We’re moving steadily southward now, trying to cover reasonable distances each day yet still manage to be close to good anchorages at night. It’s not easy. Up until Belhaven, we had excellent anchorages, well protected from the winds and well away from the ICW channel. ICW night number one, we were at dock in Coinjock, night number two, we (and five other boats) were tucked into a small anchorage with good protection from the wild north winds that started howling around 2 am. The next day, we made a short trip into the Belhaven harbour and sheltered from those high winds for two nights before continuing on.
Belhaven is one quiet town; the only thing open on the Sunday we arrived was the pool hall. On Monday though, Blair snagged us a golf cart from the marina to do some exploring. We found a Food Lion with great wine at confusingly low prices; I know our dollar is soaring but their selection of Australian wines was not only extensive, it was downright cheap! The highlight, besides touring Belhaven at a stately 5 mph in the golf cart, was finding miles and miles of cotton fields, all the plants bursting out of their pods, ready to be picked.
We left Belhaven early, heading down to Oriental, North Carolina, sailing slowly in the light winds while Blair did some emergency maintenance on the engine. He had checked the engine that morning and all was fine but once we got out of the harbour and started south, he noticed a bolt had shaken loose from the oil pan and needed to be reinserted (easier said than done when the engine is hot, Blair has no clear view of the oil pan and is feeling around the pan to find the hole that bolt fit into). Once that little job was out of the way, we started the engine and motor-sailed the rest of the day towards Oriental. The route to Oriental led through biggish creeks, wide sounds and one skinny canal. In the canal, we passed quite a few shrimp boats and at one point, had to squeeze over to let a shrimper come through with his wings spread wide.
All last year, one of my morning routines to jump start my day was to check Oriental’s town dock web camera, noting the boats heading south in the fall and then north again in the spring. We’d really been looking forward to standing in front of the webcam, waving like fools and then posting the time and date in this blog so everyone could see us. Unfortunately, by the time we got into Oriental, the anchorage was pretty tight. We skirted around all the other anchored boats for a bit and decided it was too close-quartered for us and reluctantly headed for the next anchorage, six miles on at Cedar Creek. While we slowly exited the harbour, I strung out our wifi antennae and managed to download a whole slew of emails. One of them was from Estelle, a Bristol 41.1 we had met in the Chesapeake. Among other things, the email said that Cedar Creek was an excellent anchorage so that cheered me up measurably. They were right; it was a quiet anchorage, well off the ICW with only about 10 boats in a good-sized bay. A prominent land (sea?) mark on the way in was a mast sticking out of the water; a victim of Hurricane Isabel two years ago.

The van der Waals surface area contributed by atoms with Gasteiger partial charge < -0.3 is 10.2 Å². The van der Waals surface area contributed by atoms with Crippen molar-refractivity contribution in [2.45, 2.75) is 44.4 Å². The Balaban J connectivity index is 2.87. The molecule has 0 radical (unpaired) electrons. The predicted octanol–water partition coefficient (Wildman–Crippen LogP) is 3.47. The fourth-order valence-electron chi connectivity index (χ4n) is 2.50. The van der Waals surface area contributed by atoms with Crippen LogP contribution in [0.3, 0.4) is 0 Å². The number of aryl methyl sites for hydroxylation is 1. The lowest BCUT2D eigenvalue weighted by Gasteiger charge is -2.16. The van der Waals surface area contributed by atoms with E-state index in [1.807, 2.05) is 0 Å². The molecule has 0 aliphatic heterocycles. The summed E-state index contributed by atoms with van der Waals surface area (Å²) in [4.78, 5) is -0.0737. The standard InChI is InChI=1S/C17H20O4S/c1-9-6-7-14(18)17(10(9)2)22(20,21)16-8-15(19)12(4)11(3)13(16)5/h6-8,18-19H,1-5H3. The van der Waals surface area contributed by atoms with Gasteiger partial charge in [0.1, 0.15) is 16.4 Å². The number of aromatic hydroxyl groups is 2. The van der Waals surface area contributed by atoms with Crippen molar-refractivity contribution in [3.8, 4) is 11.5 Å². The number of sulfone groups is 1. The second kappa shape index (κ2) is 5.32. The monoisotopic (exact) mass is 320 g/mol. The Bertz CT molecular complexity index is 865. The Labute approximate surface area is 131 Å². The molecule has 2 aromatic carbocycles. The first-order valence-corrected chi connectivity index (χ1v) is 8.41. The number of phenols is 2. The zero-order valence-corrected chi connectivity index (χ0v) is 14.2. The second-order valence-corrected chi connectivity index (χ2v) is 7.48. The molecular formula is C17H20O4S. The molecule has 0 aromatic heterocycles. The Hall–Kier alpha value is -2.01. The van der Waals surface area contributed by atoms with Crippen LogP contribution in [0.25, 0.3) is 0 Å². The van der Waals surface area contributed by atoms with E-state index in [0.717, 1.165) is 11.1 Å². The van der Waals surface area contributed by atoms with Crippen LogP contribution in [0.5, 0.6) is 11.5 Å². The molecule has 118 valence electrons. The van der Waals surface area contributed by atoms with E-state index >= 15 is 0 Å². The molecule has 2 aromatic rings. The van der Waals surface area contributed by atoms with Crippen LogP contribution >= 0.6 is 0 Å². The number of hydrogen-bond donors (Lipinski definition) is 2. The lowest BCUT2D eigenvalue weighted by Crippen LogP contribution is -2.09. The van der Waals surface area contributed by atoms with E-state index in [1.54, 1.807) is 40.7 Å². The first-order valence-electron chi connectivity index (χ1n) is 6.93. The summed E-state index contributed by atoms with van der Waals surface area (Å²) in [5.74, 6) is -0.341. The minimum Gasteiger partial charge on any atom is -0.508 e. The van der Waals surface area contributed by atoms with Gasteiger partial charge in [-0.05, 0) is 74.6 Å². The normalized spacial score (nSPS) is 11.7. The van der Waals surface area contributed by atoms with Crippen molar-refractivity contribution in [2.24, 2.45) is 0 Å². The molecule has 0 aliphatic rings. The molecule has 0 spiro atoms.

Our next stop was Mile Hammock Bay in the middle of Camp Lejeune, a military base of about 150,000 troops and support personnel. The military allows sailboats to anchor here but they use the entire area (156,000 acres and 11 miles of beach) for training; that means live target practice, tactical landings, amphibious operations, you name it). The ICW, at the Camp Lejeune entrance, can be closed at any time if the military judges it unsafe to boaters. We cruised on past the entrance, past the amphibious landing craft full of soldiers with rifles and made a right turn into Mile Hammock Bay as V22 Ospreys, UH60 Black Hawks and a pair of A10 Warthogs roared overhead. It was a warm night and in the protection of this isolated little bay, we had our dinner in the cockpit, listening to the roar of the surf beyond the dunes and the distant ratatat of heavy caliber and gattling guns- how’s that for a romantic dinner?
Because of the bad weather this past week, the boats are starting to stack up now, filling all the good anchorages and marinas. We noticed this in our stop at Mile Hammock Bay which easily had three days worth of boat traffic anchored here. This is the only anchorage between Beaufort and Wrightsville, North Carolina and that night there were 23 boats floating here. Unlike Oriental, it didn’t feel tight though as there was good space between us all so no one felt their personal boat space was being invaded.